(Photo of actress Joan Gardner asleep in November 1933. Credit: Getty Images)

28Why Do We Get Insomnia?2013032220130323 (WS)
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The second of two programmes about humans and sleep.

Around 10% of the global population suffers from insomnia. Contrary to popular belief, it is not more prevalent in bustling, noisy cities nor in workaholics. While we might think of insomnia as a modern malaise, people have always had trouble sleeping but are some of us more susceptible to it than others? If so, why?

Where did the idea that we all need seven or eight hours sleep come from? Is it true? Can insomnia really affect our genes and shorten our lives? What really works to cure it? The experts tell us what they think works and why. And we hear from insomniacs around the world about their search for a good night’s sleep.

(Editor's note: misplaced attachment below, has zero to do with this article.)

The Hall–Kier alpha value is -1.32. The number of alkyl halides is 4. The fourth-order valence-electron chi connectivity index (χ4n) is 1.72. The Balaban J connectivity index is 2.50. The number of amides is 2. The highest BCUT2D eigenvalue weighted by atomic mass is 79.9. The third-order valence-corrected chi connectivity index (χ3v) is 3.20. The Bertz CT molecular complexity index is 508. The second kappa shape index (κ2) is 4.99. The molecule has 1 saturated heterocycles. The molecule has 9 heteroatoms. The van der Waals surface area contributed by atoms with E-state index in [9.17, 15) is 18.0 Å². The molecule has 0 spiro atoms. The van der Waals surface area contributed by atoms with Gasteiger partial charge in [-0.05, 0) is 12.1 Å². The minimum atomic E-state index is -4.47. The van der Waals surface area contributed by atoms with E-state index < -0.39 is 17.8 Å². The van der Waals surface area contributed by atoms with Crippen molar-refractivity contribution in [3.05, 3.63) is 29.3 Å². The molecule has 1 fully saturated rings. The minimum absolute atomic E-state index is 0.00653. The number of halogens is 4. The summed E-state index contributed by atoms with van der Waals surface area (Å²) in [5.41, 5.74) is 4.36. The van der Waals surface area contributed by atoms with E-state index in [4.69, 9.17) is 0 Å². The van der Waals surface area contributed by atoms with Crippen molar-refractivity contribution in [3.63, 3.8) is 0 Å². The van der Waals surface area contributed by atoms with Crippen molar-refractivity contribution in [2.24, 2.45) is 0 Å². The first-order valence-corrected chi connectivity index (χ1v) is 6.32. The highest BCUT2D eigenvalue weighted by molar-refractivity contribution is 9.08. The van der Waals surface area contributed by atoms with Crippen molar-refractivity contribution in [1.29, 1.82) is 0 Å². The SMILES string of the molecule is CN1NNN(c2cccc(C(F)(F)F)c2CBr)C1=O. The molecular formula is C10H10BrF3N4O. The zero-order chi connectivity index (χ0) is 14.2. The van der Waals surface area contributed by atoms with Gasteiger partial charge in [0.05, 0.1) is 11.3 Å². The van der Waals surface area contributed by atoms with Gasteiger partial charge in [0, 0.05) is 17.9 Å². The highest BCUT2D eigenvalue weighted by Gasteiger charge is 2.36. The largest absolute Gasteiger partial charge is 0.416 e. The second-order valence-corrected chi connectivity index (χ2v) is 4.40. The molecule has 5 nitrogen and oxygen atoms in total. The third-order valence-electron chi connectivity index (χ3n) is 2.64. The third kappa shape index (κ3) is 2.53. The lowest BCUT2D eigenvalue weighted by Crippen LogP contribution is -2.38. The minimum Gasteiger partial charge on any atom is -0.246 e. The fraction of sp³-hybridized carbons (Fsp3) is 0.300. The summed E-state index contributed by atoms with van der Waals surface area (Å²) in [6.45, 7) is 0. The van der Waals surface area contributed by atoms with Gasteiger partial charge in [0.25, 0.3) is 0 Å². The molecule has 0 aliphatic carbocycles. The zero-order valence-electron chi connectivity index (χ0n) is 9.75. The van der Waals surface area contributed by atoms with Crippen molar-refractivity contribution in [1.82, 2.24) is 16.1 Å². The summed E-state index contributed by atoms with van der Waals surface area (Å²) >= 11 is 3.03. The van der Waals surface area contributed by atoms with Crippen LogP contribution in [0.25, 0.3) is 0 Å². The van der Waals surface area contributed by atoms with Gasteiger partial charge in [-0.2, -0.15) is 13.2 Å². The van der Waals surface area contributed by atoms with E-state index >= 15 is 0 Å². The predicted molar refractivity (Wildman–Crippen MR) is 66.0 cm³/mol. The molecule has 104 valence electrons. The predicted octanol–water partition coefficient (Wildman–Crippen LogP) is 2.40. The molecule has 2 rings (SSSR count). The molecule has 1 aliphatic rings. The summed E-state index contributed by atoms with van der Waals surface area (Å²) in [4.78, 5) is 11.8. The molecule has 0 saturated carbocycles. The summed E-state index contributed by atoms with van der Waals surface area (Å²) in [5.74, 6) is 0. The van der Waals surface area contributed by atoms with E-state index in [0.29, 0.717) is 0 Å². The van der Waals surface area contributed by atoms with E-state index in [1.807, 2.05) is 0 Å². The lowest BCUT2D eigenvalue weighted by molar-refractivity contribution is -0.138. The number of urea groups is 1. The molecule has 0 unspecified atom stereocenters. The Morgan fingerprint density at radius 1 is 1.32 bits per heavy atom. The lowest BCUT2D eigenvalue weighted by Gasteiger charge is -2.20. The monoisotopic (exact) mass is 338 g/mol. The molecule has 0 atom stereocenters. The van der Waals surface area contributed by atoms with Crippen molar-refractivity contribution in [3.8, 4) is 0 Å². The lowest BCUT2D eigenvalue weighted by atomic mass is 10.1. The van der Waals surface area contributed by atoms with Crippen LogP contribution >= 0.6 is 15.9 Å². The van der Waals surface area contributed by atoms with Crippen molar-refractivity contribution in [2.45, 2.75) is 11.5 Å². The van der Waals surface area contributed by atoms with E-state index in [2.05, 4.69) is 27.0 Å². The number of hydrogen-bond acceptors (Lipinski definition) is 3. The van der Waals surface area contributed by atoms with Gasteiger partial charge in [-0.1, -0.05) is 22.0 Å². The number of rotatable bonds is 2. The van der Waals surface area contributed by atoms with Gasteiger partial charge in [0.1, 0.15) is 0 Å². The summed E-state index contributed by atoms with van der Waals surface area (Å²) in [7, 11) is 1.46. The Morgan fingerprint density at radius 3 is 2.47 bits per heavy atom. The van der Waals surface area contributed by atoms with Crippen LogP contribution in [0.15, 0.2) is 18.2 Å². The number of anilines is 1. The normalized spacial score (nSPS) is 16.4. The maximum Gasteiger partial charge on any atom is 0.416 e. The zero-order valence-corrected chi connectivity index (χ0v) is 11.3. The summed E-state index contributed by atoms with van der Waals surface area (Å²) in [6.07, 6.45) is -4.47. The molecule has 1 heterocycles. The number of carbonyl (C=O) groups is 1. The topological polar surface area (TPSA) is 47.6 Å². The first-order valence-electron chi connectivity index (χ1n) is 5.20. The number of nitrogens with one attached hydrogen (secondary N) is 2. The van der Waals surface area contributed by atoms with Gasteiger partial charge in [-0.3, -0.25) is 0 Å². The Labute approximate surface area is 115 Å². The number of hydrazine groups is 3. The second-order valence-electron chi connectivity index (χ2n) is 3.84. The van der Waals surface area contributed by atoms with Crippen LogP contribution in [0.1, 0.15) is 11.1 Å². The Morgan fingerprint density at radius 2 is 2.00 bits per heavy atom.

29Retirement2013032920130330 (WS)
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Why do we retire?

The idea of retirement, when after a life’s work was a time to take it easy and enjoy the fruits of your labour, is new, but is it just a temporary one? Why should people be forced to stop working in their mid to late sixties? Does it realty make any sense any more?With widespread demographic changes meaning that most of us will live longer, Mike Williams asks how we might re-think this period of our lives.

(Image of a carpenter working in his workshop. Credit AFP/Getty Images)

30Ageing2013040520130406 (WS)
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Why are attitudes towards older people often so negative?

Why are attitudes towards older people often so negative? Traditional definitions used to mark old age at around retirement, 60–65 but with many of us expected to live well into our eighties and beyond, that now seems absurd. Mike Williams talks to the old and the young, and asks how might we re-think of this period of our lives?

(Image of a woman holding hands with a relative. Credit: AFP/Getty Images )

31The Kiss2013041220130413 (WS)
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Why do humans kiss?